Williams, G. H. (2012). Disability, universal design, and the digital humanities. In M.K. Gold (Ed.), Debates in the digital humanities (pp. 202-212). Minneapolis: University of Minnesota Press.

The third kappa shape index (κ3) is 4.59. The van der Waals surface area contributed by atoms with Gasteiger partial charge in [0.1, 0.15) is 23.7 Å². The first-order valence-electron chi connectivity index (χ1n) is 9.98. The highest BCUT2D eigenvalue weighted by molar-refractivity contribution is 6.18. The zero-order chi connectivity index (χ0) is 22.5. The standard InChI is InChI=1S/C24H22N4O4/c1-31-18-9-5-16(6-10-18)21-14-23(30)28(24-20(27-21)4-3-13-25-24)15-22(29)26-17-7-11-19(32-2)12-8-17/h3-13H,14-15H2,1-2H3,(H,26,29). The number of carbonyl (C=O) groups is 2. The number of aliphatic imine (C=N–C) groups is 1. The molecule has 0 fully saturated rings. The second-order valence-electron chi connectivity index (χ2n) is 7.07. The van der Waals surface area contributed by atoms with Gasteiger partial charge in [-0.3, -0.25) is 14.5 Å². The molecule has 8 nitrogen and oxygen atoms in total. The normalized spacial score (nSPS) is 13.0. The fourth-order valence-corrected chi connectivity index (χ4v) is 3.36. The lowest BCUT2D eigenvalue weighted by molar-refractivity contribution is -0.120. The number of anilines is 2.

I have returned to this article as I move towards including web accessibility as a core component of my teaching on digital tools and the creation of born-digital scholarly communications. Williams challenges DH scholars to examine universal design principles in their work to reach the widest possible audiences. He recounts working on a project building an accessible website at the Maryland Institute for Technology in the Humanities (MITH) in 2001 and describes how a blind person demonstrating screen-reading software led him to reevaluate his perspectives on disability. He began to see how traditional ways of accessing technology were socially constructed and conclude that “All technology is assistive, in the end.” (204) Besides exploring the importance of universal design principles, Williams recommends digital scholars begin exploring resources from the Web Accessibility Initiative (WAI) of the World Wide Web Consortium (W3C), stresses the need for free and open source accessibility tools to work in tandem with content management systems like WordPress and Omeka, provides an example of how the tool Anthologize aids readers who are blind or experience low vision, and suggests tools to crowdsource and produce captions, subtitles, and transcripts. I look forward to researching what tools and plugins have been developed since this article was published to meet these needs since I have colleagues who are interested in producing digital editions in the coming year. As a librarian working in DH, I see incorporating web accessibility into my information management skill set as an opportunity for advocacy and inclusion within my libraries and broader communities. For those who are interested, resources on understanding How People with Disabilities Use the Web from the Web Accessibility Initiative (WAI) along with the Introduction to Web Accessibility from Web Accessibility In Mind (WebAIM) serve as useful companion resources to this article.